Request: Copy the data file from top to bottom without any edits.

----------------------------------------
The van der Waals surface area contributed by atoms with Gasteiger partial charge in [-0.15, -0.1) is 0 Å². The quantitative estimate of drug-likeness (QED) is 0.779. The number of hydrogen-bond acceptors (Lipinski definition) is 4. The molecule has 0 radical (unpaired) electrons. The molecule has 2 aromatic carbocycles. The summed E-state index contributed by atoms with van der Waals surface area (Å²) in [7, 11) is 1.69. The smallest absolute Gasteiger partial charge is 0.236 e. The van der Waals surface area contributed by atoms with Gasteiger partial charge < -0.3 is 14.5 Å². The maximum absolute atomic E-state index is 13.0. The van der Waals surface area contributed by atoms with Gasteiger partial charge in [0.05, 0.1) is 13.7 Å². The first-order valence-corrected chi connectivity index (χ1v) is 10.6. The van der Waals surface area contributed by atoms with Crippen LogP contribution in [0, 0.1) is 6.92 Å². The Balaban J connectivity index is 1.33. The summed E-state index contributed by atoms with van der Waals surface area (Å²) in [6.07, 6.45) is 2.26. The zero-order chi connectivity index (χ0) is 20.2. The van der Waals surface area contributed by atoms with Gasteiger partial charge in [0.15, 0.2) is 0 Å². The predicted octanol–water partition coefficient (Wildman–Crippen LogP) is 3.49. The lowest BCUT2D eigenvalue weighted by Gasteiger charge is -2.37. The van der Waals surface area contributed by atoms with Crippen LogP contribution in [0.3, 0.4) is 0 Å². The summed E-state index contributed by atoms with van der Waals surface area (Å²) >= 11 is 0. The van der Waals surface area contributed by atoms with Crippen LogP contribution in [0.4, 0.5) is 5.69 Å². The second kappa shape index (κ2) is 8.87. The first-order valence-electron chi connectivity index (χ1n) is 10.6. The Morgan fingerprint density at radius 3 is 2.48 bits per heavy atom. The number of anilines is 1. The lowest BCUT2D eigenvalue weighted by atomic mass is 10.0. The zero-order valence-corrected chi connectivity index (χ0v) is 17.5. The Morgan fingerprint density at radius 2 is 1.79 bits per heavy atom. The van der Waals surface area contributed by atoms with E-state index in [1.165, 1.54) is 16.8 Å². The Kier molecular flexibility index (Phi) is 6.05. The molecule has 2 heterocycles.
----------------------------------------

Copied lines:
The van der Waals surface area contributed by atoms with Gasteiger partial charge in [-0.15, -0.1) is 0 Å². The quantitative estimate of drug-likeness (QED) is 0.779. The number of hydrogen-bond acceptors (Lipinski definition) is 4. The molecule has 0 radical (unpaired) electrons. The molecule has 2 aromatic carbocycles. The summed E-state index contributed by atoms with van der Waals surface area (Å²) in [7, 11) is 1.69. The smallest absolute Gasteiger partial charge is 0.236 e. The van der Waals surface area contributed by atoms with Gasteiger partial charge < -0.3 is 14.5 Å². The maximum absolute atomic E-state index is 13.0. The van der Waals surface area contributed by atoms with Gasteiger partial charge in [0.05, 0.1) is 13.7 Å². The first-order valence-corrected chi connectivity index (χ1v) is 10.6. The van der Waals surface area contributed by atoms with Crippen LogP contribution in [0, 0.1) is 6.92 Å². The Balaban J connectivity index is 1.33. The summed E-state index contributed by atoms with van der Waals surface area (Å²) in [6.07, 6.45) is 2.26. The zero-order chi connectivity index (χ0) is 20.2. The van der Waals surface area contributed by atoms with Gasteiger partial charge in [0.15, 0.2) is 0 Å². The predicted octanol–water partition coefficient (Wildman–Crippen LogP) is 3.49. The lowest BCUT2D eigenvalue weighted by Gasteiger charge is -2.37. The van der Waals surface area contributed by atoms with Crippen LogP contribution in [0.3, 0.4) is 0 Å². The summed E-state index contributed by atoms with van der Waals surface area (Å²) >= 11 is 0. The van der Waals surface area contributed by atoms with Crippen LogP contribution in [0.4, 0.5) is 5.69 Å². The second kappa shape index (κ2) is 8.87. The first-order valence-electron chi connectivity index (χ1n) is 10.6. The Morgan fingerprint density at radius 3 is 2.48 bits per heavy atom. The number of anilines is 1. The lowest BCUT2D eigenvalue weighted by atomic mass is 10.0. The zero-order valence-corrected chi connectivity index (χ0v) is 17.5. The Morgan fingerprint density at radius 2 is 1.79 bits per heavy atom. The van der Waals surface area contributed by atoms with E-state index in [1.165, 1.54) is 16.8 Å². The Kier molecular flexibility index (Phi) is 6.05. The molecule has 2 heterocycles.